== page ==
Sarah Sparks,Te Ātiawa, Ngāti Tama, Ngāti Te Whiti, advocate and former Chair of the Independent Community Panel for COVID-19 appointed by the Department of Prime Minister & Cabinet

‘Waitangi’ is a Wānanga On Personal And Interpersonal Power Dynamics

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6 February 2023

Reading Time: 4 minutes

Image above: Sarah Sparks,Te Ātiawa, Ngāti Tama, Ngāti Te Whiti, advocate and former Chair of the Independent Community Panel for COVID-19 appointed by the Department of Prime Minister & Cabinet.

“Always teach by story because stories lodge deep in the heart,” the old people say but when I was asked to share my whakaaro on Waitangi, I froze. The topic is fraught as well as polarising. Well, as the old people also say, “Silence is the lie of the good man, or the coward.” So at the risk of writing a lecture ( which a boomer once accused me of), I’ve got kaha backed by my whakapapa, I’m speaking up!

I have a duty to uphold the legacy of the tūpuna who signed He Whakaputanga the Declaration of Independence in 1835, that was the precursor to entering Te Tiriti o Waitangi 183 years ago. 

That undertaking involved nine sheets, circulated over eight months, spanning 45 locations securing 542 signatures. It’s up to us mokopuna to act for them now to honour their collective dreams and aspirations.

So our tikanga, manaakitanga, and kaitiakitanga responsibilities that ensure the wellbeing of our whānau and protect our taonga are understood, voiced and valued.

Circling the calendar date of February 6 is easy. Understanding the meaning of the Articles of Te Tiriti o Waitangi is the real test. Living it out takes a mindset that comes from cooperation and collaboration.

As Dr Moana Jackson CRSNZ once said, “It’s always been about the rightness that comes from people accepting their obligations to each other. Te Tiriti o Waitangi is about Indigenous peoples having the right to be fully free in their own lands.”

Kahurangi Tariana and Sarah Sparks
Kahurangi Tariana and Sarah Sparks after a Ministerial hui

On Waitangi Day itself I’ve attended commemorations up at Wāhi Tūpuna (Waitangi Treaty Grounds) to support issues raised at Te Tii Marae in the Forum and on the paepae of the Upper Marae before the government.

When I look back over the years, ‘Waitangi’ – the place, the commemoration (Waitangi Day), the covenant (Te Tiriti o Waitangi), and the jurisdiction (Waitangi Tribunal) have taught me invaluable lessons about justice, transparency, fairness, and equity.

I listened to Andrew Little deliver his entire speech  in Te Reo Māori and wondered if his reo journey played an influencing part in standing up Te Aka Whai Ora – the Māori Health Authority to address systemic bias that’s well evidenced in the 2019 Hauora Report and 2021 Haumaru Report.

I heard the cries of Ngā Kahurangi (the Dames) ad infinitum on the same day. “State care is not safe care”, “hands off our tamariki”, “not one more mokopuna”. Pushing back against without notice uplifts and seeking devolvement and dismantling of the care and protection system. Echoed by evidence again in the 2021 He Pāharakeke, he Rito Whakakīkinga Whāruarua Report.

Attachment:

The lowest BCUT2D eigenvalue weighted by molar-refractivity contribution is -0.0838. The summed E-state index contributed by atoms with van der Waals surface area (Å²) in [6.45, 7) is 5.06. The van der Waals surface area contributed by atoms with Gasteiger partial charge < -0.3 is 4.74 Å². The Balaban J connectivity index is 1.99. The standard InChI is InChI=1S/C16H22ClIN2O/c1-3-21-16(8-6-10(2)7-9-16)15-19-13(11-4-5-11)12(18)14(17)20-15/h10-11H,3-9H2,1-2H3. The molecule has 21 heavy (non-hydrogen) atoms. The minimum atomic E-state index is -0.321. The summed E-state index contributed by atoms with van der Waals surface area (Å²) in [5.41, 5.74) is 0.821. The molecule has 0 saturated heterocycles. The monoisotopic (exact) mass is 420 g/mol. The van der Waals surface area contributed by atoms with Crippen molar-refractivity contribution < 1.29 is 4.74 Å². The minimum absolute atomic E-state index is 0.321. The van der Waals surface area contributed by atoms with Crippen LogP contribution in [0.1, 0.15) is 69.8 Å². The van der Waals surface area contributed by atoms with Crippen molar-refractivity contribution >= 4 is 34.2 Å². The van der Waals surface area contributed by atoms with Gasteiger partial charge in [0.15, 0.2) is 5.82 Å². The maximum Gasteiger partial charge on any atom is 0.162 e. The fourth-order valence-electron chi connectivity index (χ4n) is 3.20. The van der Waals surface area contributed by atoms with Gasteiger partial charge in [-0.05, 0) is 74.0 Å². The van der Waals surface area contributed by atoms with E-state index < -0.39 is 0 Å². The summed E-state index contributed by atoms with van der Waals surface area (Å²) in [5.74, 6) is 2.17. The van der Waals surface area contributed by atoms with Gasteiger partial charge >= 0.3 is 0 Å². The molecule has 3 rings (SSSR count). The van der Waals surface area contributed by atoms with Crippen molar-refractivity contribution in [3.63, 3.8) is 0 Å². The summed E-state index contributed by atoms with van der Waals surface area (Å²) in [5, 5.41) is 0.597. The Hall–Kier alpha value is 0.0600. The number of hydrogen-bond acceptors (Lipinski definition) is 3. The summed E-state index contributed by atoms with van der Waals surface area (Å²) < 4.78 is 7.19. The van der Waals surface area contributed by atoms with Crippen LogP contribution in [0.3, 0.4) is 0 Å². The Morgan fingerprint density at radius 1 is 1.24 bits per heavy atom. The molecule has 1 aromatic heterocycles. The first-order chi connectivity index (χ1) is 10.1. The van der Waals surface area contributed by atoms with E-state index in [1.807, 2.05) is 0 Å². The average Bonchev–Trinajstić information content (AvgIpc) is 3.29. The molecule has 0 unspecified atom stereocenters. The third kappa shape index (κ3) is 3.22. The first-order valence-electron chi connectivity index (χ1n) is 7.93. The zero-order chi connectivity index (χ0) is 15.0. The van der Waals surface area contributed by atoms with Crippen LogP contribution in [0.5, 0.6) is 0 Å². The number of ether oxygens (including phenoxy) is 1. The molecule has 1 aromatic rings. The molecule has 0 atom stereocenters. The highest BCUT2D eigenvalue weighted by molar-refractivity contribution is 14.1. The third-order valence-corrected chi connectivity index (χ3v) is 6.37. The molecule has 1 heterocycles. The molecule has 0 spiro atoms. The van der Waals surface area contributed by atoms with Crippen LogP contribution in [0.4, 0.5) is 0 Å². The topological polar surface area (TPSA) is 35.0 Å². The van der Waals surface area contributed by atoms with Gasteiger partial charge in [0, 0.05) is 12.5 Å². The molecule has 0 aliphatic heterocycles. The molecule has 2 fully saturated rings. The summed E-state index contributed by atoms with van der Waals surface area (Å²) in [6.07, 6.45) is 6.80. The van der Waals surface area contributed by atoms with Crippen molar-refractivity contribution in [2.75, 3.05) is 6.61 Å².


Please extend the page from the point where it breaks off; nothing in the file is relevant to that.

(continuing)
Counting how few Māori journalists were actually broadcasting from Waitangi  (meaning fewer Māori perspectives voiced on mainstream media), I rejoiced when TVNZ Breakfast presenter, Jenny-May Clarkson went live with karakia on TV (I think for the first time).

I’ve accompanied claimants and Rangatira Māori meeting Ministers of the Crown and I’ve served many contemporary kaupapa inquiries in the Waitangi Tribunal. I’ve read devastating claimant briefs of evidence stating dreadful data i.e Māori die 7 years earlier than any cohort and are incarcerated nearly six times more likely than non-Māori. 

These insights have taught me that ‘Waitangi’ is a wānanga on personal and interpersonal power dynamics. It’s a karanga for humility, compassion, and humanity.

Deliberating on the many scholarly interpretations of the covenant and sovereignty, I’m on board with Dr Ned Fletcher, son of Dame Sian Elias in his recent chewy 721 page text and his take that the British were “happy with the idea of Māori continuing to manage their own affairs.” It seems so simple. Māori looking after their own, their own way. Māori determining what works best for them. The rejection of a master and servant relationship.

Going back to the original meaning of Te Tiriti, Dr Jackson’s analogy resonates deeply with me.

When people come to the marae as manuhiri, to any marae, then they are expected to observe the kawa or the rules, the constitution, if you like, of that marae. And the old people who bring those manuhiri onto the marae are expected to ensure that that is done. And in a sense, when people started coming from somewhere else to our land, in a sense, they were entering our marae. And so we expected their old people, if you like, their political authority to ensure that their people behaved and accepted the kawa of our marae.”

For now, as a collective we have a way to go. Say seven generations…Let’s not forget that the literal translation of Waitangi is “weeping waters”. However, let’s reimagine a world where there is progressive dialogue, there are no more breaches of Te Tiriti, no more catastrophic statistics, no more inequity, and no more closed hearts.

A nation where Tangata Whenua are free to exercise mana motuhake and tino rangatiratanga. Reclaim independence and self-determination. Work interdependently on matters of common interest. Promises kept on both sides according to the sacred covenant. 

Well, us descendants would have tears of joy.

Sarah Sparks at Waitangi in the 80's 
Sarah Sparks & her whanau at the flagpole on Waitangi in the 80’s 

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